For any startup that harbours long-term ambitions, surviving the first year of operations and coming out unscathed is the key. The first year brings with it self-doubts, human resource challenges, issues with co-founders if there are multiple partners, financial crunches, and market challenges. Tiding over these difficulties and surviving to tell the story by making it to the second year takes guts and perseverance, and only a few are blessed with it. YourStory is happy to present a new series of articles as part of the series Survival Instinct, that track how leading startups battled the demons and survived the first year of their operations. Today we bring to you Zoho Corp.
The co-founder of a $500 million SaaS business talks about his first year, and what pulled him through - it was winning clients fast.
Dance with the person that you want to dance with, and not the other way around – This has been Sridhar Vembu’s guiding principle when it comes to running Zoho Corp, and is the very same thing he tells everyone in the entire organisation.
Sridhar says that in his early days he and Tony Thomas, his batch mate from IIT-Madras, would discuss business and technology rather than attend parties. Sridhar says that in the early days, the two of them would complement each other in sales and technology. Tony would be the calming force behind Sridhar for all the stress of sales.
Zoho, which was started in 1996 as AdventNet, began with building applications for the telecommunications industry. On the challenges he overcame in the first year, Sridhar is candid. “I got lucky. I had four siblings, who came and worked for me and my wife supported me in the early days and she was a home maker,” he jokes.
He recounts a pitch meeting with a large potential corporate customer in Las Vegas. He and Co-founder Tony Thomas had a few thousand dollars in their pockets, and were on a tight budget. They stayed in a cheap hotel and just focused on winning the client on the next day. At the meeting, the duo took on the daunting task of marketing their proprietary software that would would manage the patches on the networking company, and how it could handle their networks and make their assets never face a down time.
Their original thinking won the company a multi-year contract, and even to this day, Zoho gets royalties from some of its earlier programmes sitting in network centres.
The deal led to Sridhar turning a strong believer in the frugal approach and betting on the people, encouraging them to build products that are world class and would make organisations find Zoho, rather than focusing on a sales-driven approach. The frugal approach meant not spending on the lavish things in life, but on the essentials. Sridhar’s principle was not to work long hours on end, but to work smart and create efficient software.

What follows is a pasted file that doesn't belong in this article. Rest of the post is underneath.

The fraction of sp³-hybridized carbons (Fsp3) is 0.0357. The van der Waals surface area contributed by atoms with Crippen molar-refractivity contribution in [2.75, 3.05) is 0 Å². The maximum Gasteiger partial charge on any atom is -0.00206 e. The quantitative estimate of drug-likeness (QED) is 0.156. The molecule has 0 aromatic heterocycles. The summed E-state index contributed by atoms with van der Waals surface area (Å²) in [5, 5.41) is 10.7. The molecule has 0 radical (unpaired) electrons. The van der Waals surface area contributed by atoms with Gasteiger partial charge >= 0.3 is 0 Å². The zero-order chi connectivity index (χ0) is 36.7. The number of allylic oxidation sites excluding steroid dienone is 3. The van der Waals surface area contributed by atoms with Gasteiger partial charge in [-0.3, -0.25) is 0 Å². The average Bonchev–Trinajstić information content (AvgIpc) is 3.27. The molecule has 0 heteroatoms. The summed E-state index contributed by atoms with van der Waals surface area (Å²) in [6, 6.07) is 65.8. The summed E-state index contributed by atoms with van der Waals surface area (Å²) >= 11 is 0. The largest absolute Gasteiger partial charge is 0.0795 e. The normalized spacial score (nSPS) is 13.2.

That's where Sridhar’s “dancing” analogy comes from.
As the co-founder of the $500 million Zoho Corp, Sridhar is one of those entrepreneurs that did not have to go to the market, or the Venture Capital community, to raise funds. He practically did it all by himself, with a little help from friends and family.
When he set up the company with Tony, he did not look at a one-year timeline, but focused on a concept where he would ask where the company would be in five years. “You almost think like your business is on minus five, which means you have to look ahead and do the things necessary to survive that long. Startups should realise that they should generate cash from Day One, by consulting or building software for others, and plough back that cash to focus on their original product,” says Sridhar.
Sridhar does not watch TV, and read his way to studying the economy of each country and swears by the Economist. In fact, he knows the GDP and per capita income of several countries by heart. “This was all that I focused on apart from building technology and giving value to clients,” he says.
Here are some tips from Sridhar:
Sridhar tells startup founders that when they build products, they need to know what they are signing in to. He advises the following based on his experiences in his first year:
Sridhar believes in frugality, and believes his early days were a success thanks to the quick contracts he was able to win in the telecom industry.
“The founders must be able to sell their ideas, it is their business. Others cannot do it for you. It is about what the technology can do for the clients, and not about the technology at all,” he says.
The other thing is continuous learning, Sridhar says he was an electrical engineer who worked in the chip company Qualcomm in San Diego, building wireless communication modules. He says engineers are supposed to find solutions, and that any logical mind, upon learning, can find quick solutions to business problems.
One of Sridhar’s first wins was a Bay Area-based networking giant. “Founders must realise it's not the big wins that matter. You have to constantly be out there in the market and proving that the product works,” he says.
He says that in the early days, Tony helped in building the tech and managing the team. In conclusion, Sridhar says there is no formula for survival. It's just business, and you have to innovate and show value to clients.